In Iraq, Little People Football Team Dreams Big
Muhammad Rameez Published December 04, 2021 | 01:21 PM
Twice a week, a small football pitch in Iraq offers the 25-member national squad of little people a chance to fulfil dreams and tackle prejudice
Baghdad, Dec 4 (APP - UrduPoint / Pakistan Point News - 4th Dec, 2021 ) :Twice a week, a small football pitch in Iraq offers the 25-member national squad of little people a chance to fulfil dreams and tackle prejudice.
Despite modest means, the players come from across the country to train, leaving behind their daily troubles, discrimination and jibes.
"The team has changed the course of my life and that of the other players," said Abdel Rahman, who works in a Baghdad cafe where he prepares shishas.
"I'm good at football, but we're treated with contempt and it's impossible to play in mainstream teams," said Abdel Rahman, who stands at 1.42 metres (four foot, eight inches).
"But now everything is changing," said the forward, clad in a number nine jersey, with green socks hiked up to his knees.
This will depend mainly on restrictions imposed for the coronavirus pandemic, he told AFP.
"We're also looking for financial resources to help the participating countries." The matches will be played by seven-member teams in indoor stadiums and on futsal fields.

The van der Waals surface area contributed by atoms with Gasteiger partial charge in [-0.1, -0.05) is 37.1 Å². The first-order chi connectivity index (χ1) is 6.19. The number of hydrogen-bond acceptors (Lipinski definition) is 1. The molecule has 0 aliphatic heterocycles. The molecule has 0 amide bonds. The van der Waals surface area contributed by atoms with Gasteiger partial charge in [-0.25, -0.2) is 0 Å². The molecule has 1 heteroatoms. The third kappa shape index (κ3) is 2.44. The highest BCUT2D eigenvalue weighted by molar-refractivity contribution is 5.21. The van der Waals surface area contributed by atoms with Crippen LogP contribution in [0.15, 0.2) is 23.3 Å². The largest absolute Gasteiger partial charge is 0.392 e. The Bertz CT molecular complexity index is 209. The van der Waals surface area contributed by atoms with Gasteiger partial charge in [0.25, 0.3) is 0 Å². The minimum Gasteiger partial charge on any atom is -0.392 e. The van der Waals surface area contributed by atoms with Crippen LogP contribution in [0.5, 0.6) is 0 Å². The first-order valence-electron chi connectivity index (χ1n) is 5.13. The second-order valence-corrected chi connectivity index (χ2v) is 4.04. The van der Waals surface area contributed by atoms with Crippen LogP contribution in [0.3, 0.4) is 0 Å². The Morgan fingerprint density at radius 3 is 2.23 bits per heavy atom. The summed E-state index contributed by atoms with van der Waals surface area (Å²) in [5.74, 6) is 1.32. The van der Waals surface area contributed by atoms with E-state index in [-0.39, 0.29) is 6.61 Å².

A key difference will be the size of the goals, fixed at 1.
7 metres (about 5.6 feet) in height and two metres in width, compared to the regular 2.44 by 7.32 metres.
It was the Copa America that inspired Hussein Jalil to start up the Iraqi team in 2019.
Salah Ahmed, a 37-year-old forward, takes time off from work as a bike-repairman to attend.
"Before joining the team, I suffered from society's attitude towards little people," said the father of one.
Dwarfism is a medical or genetic condition that results in a stature below four foot, 10 inches, according to Little People of America, a support organisation.
Those with the condition, who refer to themselves as little people, face several challenges when it comes to playing football.
"Some players suffer harassment in public places and on the streets," said Jalil. "But the situation is changing, football has given them more confidence." He pointed to other problems, such as finding football kits in the right sizes in the shops, so they have had to improvise.
There are also financial difficulties. When they travel, they have to borrow money to pay for their tickets.
"Upon our return, the youth and sports ministry reimburses up to $7,000 to cover our expenses," Jalil added.
Abdel Rahman, a father of three, said the sport needs more backing.
"In Iraq, the stars of the sport don't even know that our team exists."